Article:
GENERAL ASSEMBLY OF NORTH CAROLINA
SENATE BILL 223
Rules and Operations of the Senate Committee Substitute Adopted 3/23/17
House Committee Substitute Favorable 6/6/17
Short Title: Habitual Felons/Clarify Previous Convictions.
March 9, 2017
A BILL TO BE ENTITLED
AN ACT to clarify the definition of "felony offense" for purposes of the habitual felon law and to remove the sunset on drivers license eligibility for persons convicted of habitual impaired driving.
The General Assembly of North Carolina enacts:
SECTION 1. G.S. 14‑7.1 reads as rewritten:
"§ 14‑7.1. Persons defined as habitual felons.
(a) Any person who has been convicted of or pled guilty to three felony offenses in any federal court or state court in the United States or combination thereof is declared to be an habitual felon and may be charged as a status offender pursuant to this Article.
(b) For the purpose of this Article, a felony offense
as an to include all of the following:
(1) An offense
which that is a
felony under the laws of the State or other sovereign wherein a this State.
(2) An offense that is a felony under the laws of another state or sovereign that is substantially similar to an offense that is a felony in North Carolina, and to which a plea of guilty was entered, or a conviction was returned regardless of the sentence actually imposed.
(3) An offense that is a crime under the laws of another state or sovereign that does not classify any crimes as felonies if all of the following apply:
a. The offense is substantially similar to an offense that is a felony in North Carolina.
b. The offense may be punishable by imprisonment for more than a year in state prison.
c. A plea of guilty was entered or a conviction was returned regardless of the sentence actually imposed.
(4) An offense that is a felony under federal law. Provided, however, that federal offenses relating to the manufacture, possession, sale and kindred offenses involving intoxicating liquors shall not be considered felonies for the purposes of this Article.
(c) For the purposes of this Article, felonies committed before a person attains the age of 18 years shall not constitute more than one felony. The commission of a second felony shall not fall within the purview of this Article unless it is committed after the conviction of or plea of guilty to the first felony. The commission of a third felony shall not fall within the purview of this Article unless it is committed after the conviction of or plea of guilty to the second felony. Pleas of guilty to or convictions of felony offenses prior to July 6, 1967, shall not be felony offenses within the meaning of this Article. Any felony offense to which a pardon has been extended shall not for the purpose of this Article constitute a felony. The burden of proving such pardon shall rest with the defendant and the State shall not be required to disprove a pardon."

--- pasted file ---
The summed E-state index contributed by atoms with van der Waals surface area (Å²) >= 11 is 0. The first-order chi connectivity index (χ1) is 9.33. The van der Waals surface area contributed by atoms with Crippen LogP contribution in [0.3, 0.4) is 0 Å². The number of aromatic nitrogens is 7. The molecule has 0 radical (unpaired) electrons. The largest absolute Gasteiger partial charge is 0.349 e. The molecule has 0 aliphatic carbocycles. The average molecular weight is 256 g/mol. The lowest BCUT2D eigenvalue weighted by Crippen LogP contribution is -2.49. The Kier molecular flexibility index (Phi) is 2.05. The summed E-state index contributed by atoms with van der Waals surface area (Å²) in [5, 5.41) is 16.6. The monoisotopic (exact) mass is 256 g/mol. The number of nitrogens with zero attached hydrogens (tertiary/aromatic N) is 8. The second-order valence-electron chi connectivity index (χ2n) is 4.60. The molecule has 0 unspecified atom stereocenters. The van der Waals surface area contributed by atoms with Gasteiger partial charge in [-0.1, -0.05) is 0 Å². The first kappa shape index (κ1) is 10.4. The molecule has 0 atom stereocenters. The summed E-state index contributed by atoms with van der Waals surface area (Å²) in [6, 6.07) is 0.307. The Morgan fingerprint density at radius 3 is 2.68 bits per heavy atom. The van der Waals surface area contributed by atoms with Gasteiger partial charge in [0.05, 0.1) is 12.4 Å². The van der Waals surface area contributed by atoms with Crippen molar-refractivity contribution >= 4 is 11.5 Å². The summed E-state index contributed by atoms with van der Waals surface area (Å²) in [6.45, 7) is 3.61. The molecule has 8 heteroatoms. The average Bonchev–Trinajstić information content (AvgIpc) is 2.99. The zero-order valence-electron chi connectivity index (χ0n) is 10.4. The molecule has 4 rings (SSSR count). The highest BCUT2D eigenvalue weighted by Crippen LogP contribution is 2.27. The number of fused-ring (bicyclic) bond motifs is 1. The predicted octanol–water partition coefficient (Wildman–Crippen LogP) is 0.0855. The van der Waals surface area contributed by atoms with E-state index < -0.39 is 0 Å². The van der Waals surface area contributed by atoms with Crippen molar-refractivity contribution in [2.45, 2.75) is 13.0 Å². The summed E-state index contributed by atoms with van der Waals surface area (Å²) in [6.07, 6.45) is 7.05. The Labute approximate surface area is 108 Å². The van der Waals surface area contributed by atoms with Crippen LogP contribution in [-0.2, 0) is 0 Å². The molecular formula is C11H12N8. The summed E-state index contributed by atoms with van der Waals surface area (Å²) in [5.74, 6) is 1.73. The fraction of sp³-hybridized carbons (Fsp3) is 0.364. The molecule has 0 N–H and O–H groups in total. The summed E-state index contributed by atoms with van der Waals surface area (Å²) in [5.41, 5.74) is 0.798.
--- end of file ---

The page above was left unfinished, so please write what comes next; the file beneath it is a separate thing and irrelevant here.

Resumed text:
SECTION 2. Section 7 of S.L. 2009‑369, as amended by Section 61.5 of S.L. 2014‑115, reads as rewritten:
"SECTION 7. This act becomes
effective December 1, 2009, and applies to applications for reinstatement that
occur on or after that date.
This act expires December 1, 2016."
SECTION 3. Section 1 of this act becomes effective December 1, 2017, and applies to any offense committed on or after that date and that is the principal felony offense for a charge of a status offense of habitual felon. Section 2 of this act is retroactively effective December 1, 2016. The remainder of this act is effective when it becomes law. Prosecutions for offenses committed before the effective date of this act are not abated or affected by this act, and the statutes that would be applicable but for this act remain applicable to those prosecutions.